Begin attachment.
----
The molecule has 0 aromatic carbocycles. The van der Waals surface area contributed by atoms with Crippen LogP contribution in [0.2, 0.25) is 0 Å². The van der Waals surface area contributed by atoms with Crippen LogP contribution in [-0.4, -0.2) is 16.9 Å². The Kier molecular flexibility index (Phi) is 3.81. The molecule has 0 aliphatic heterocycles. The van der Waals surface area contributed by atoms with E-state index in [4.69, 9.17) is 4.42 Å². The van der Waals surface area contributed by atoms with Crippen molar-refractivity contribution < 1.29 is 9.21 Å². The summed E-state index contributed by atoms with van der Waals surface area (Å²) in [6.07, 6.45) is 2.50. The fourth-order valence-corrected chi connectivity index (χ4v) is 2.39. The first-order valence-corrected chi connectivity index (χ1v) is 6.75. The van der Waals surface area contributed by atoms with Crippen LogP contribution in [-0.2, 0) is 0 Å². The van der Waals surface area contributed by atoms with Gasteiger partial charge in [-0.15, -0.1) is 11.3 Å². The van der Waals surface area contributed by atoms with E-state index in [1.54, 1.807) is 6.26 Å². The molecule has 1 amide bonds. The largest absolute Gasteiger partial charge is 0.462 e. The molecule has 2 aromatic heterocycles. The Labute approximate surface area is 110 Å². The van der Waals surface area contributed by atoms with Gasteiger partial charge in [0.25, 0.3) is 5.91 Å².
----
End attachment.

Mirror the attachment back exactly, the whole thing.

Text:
The molecule has 0 aromatic carbocycles. The van der Waals surface area contributed by atoms with Crippen LogP contribution in [0.2, 0.25) is 0 Å². The van der Waals surface area contributed by atoms with Crippen LogP contribution in [-0.4, -0.2) is 16.9 Å². The Kier molecular flexibility index (Phi) is 3.81. The molecule has 0 aliphatic heterocycles. The van der Waals surface area contributed by atoms with E-state index in [4.69, 9.17) is 4.42 Å². The van der Waals surface area contributed by atoms with Crippen molar-refractivity contribution < 1.29 is 9.21 Å². The summed E-state index contributed by atoms with van der Waals surface area (Å²) in [6.07, 6.45) is 2.50. The fourth-order valence-corrected chi connectivity index (χ4v) is 2.39. The first-order valence-corrected chi connectivity index (χ1v) is 6.75. The van der Waals surface area contributed by atoms with Crippen LogP contribution in [-0.2, 0) is 0 Å². The van der Waals surface area contributed by atoms with Gasteiger partial charge in [-0.15, -0.1) is 11.3 Å². The van der Waals surface area contributed by atoms with E-state index in [1.54, 1.807) is 6.26 Å². The molecule has 1 amide bonds. The largest absolute Gasteiger partial charge is 0.462 e. The molecule has 2 aromatic heterocycles. The Labute approximate surface area is 110 Å². The van der Waals surface area contributed by atoms with Gasteiger partial charge in [0.25, 0.3) is 5.91 Å².